The Institute for South Asia Studies and SACHI, the Society for Art and Cultural Heritage of India are proud to present a talk by Prof. Will Glover on the urban history of Lahore.
A few years ago I wrote an urban history of Lahore during the colonial period. The book analyzed the city through episodes of both construction and imaginationas a site of distinctive urban artifacts, on the one hand, and of distinctive urban attitudes, on the other. The book was a sustained argument, at one level, that cities like Lahore are crucial sites for understanding how modern urbanism developed as a global process, as opposed to something exclusive only to the West. My current work raises a question I left unchallenged in that book: what are the boundaries of Lahoreor any city, for that matterand where should urban stories begin and end?
It has been a truism among urban historians that cities exist in a context: that processes relevant to city life dont simply end at the municipal boundary. In India, both literally and metaphorically, the journey from the village to the city has formed a central focus of social scientific study and state policy recommendations; it is also a major motif in modern South Asian cinema and literature. While most of these motifs underscore deeply etched differences between rural and urban patterns of life, my talk will raise the question of what happens if we let these distinctions blur? What is lost, and what is gained, if we see the countryside as integral to urban life and processes?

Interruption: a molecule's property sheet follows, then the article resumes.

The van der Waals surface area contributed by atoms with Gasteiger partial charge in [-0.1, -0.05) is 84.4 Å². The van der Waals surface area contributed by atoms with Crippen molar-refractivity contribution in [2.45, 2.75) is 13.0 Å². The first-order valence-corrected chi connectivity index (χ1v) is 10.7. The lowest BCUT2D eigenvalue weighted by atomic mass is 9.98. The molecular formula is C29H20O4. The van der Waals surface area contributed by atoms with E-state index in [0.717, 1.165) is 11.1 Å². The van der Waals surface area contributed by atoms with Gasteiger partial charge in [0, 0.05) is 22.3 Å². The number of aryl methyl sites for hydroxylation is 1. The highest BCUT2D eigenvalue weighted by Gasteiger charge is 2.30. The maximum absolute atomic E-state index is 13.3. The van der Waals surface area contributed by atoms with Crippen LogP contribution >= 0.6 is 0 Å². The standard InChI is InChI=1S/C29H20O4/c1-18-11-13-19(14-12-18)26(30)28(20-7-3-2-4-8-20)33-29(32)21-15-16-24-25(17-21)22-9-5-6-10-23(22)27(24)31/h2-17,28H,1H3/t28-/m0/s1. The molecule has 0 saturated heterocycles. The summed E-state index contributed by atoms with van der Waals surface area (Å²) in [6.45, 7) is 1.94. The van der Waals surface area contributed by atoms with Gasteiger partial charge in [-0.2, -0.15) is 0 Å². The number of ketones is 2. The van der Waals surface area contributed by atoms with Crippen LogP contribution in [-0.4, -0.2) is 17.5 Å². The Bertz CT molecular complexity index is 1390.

Professor Will Glover teaches modern South Asian history at the University of Michigan, Ann Arbor. His research interests include South Asian colonial and post-colonial urban and cultural history, social theory, and the material culture of built environments. He is the author of Making Lahore Modern: Constructing and Imagining a Colonial City (University of Minnesota Press, 2008; winner of the American Institute of Pakistan Studies Junior Book Award), and of several articles exploring the imbrication of built environments, knowledge cultures, and urban processes in South Asia. Professor Glover is the former Director of the University of Michigan's Center for South Asian Studies (2007-09), and former Associate Director of the International Institute at the University of Michigan (2009-11). He currently serves as the Director of Graduate Studies in the department of History.